Sonnet: Quadrivium (or, Horatio’s Studies)

This poem was written in response to Orson Scott Card’s decidedly homophobic retelling of Hamlet. It had not previously occurred to me that Horatio had this intense, unrequited love for Hamlet, but for some reason, I woke up the morning after reading the above article with the first quartet of this sonnet in my head, and had to write the rest.  And now, in my mind, I can’t read their relationship any other way.

I’m afraid I got a bit carried away with the whole Trivium / Quadrivium thing. Just in case there is anyone reading this who doesn’t know much more about this than me, students in medieval time were expected to learn the Trivium (Logic, Grammar, Rhetoric) before going to University, where they studied the Quadrivium (Geometry, Astronomy, Music, Arithmetic). And after that, you could study Philosophy. If you were good. 

Also, I got a bit carried away with my own cleverness, which you probably noticed.  But, actually, I do think it’s one of my better poetic efforts, which goes to show that even Orson Scott Card’s most horrifying statements have their uses…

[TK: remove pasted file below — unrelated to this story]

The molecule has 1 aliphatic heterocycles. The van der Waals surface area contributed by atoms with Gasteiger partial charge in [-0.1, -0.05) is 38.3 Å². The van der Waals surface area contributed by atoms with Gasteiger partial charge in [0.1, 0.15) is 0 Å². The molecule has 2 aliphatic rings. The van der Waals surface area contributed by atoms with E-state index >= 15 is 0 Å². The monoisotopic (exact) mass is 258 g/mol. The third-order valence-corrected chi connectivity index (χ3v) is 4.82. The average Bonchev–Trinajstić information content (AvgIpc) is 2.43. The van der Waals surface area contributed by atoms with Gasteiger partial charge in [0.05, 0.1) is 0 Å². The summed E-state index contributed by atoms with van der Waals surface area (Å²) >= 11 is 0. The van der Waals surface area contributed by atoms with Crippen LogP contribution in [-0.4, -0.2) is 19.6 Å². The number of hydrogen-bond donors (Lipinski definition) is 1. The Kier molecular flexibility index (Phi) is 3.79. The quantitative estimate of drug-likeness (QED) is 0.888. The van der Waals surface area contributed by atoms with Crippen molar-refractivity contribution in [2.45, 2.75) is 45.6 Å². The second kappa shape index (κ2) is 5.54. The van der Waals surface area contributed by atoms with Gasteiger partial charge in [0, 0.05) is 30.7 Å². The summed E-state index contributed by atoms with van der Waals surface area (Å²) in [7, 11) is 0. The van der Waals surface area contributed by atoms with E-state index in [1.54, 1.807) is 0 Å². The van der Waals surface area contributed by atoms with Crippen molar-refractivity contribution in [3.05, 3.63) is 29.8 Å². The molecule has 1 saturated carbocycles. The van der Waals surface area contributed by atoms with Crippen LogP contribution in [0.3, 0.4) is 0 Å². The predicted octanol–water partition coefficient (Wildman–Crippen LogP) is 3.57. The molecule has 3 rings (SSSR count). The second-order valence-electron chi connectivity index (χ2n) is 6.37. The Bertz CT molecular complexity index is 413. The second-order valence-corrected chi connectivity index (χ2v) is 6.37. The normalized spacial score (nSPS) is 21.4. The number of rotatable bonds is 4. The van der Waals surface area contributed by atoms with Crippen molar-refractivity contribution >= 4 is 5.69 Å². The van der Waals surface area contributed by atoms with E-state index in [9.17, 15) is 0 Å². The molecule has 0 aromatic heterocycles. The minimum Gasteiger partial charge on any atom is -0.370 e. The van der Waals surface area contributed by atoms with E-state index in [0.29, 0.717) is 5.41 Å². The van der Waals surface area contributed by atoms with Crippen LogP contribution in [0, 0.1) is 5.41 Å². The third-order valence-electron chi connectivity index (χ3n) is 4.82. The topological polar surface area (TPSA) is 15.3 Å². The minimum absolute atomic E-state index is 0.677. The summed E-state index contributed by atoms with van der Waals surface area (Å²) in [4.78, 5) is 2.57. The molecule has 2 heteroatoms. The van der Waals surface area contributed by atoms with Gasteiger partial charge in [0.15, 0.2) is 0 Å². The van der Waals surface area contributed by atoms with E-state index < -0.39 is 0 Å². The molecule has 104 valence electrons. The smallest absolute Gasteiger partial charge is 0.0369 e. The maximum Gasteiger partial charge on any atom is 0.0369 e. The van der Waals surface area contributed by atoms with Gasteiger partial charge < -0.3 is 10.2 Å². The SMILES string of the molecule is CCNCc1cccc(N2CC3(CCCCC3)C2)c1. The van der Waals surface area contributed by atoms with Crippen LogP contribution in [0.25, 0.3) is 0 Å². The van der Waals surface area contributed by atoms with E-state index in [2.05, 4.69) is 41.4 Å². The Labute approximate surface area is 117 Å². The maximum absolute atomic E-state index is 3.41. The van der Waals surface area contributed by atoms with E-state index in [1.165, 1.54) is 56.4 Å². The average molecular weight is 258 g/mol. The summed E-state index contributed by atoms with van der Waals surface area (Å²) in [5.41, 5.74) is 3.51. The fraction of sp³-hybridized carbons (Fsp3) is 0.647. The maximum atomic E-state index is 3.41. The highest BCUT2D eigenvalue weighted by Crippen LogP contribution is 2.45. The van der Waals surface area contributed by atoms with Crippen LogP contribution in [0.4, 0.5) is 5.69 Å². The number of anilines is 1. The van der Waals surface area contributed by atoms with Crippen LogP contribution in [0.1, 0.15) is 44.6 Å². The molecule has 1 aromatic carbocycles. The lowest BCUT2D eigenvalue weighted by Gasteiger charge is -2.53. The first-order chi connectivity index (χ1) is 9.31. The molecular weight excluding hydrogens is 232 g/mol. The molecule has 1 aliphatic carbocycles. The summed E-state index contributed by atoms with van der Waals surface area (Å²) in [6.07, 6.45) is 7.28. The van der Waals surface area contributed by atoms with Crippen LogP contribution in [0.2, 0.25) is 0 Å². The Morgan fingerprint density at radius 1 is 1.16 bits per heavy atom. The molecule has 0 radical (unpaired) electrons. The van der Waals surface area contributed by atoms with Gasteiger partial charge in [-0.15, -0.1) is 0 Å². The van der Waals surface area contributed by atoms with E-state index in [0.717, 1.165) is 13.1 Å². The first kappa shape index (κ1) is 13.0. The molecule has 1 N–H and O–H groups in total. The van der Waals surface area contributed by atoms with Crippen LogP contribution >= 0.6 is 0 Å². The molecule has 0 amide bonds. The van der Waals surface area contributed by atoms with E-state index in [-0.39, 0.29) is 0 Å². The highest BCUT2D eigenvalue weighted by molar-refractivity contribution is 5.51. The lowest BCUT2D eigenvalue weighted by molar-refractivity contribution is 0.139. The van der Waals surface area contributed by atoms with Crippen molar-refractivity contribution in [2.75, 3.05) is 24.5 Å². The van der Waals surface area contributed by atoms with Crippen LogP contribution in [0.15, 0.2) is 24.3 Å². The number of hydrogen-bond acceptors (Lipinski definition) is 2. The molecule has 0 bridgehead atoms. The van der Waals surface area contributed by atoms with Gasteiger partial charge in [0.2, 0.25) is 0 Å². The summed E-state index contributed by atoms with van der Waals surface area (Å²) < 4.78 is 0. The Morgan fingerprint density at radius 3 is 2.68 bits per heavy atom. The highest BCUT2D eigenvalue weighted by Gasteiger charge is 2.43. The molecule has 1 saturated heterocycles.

No, scratch that.  Let’s blame this on Shakespeare.  He is a far superior source of inspiration.


Ah, Hamlet, Wittenberg seems far away,
For us the dons have rung their final bell.
I was your Trivium, when we did play;
You my Quadrivium, and I studied well:

I found in you geometry applied,
I knew each point and angle of your span.
I studied heavenly bodies at your side –
And learned well what a piece of work is man.

The sound of your slow breathing in the night
Was melody that only I could hear.
I counted as the sum of my delight
Each heartbeat, strong, iambic, by my ear.

Though heaven and earth hold greater things for thee
Thou’rt all my dreams, all my philosophy.

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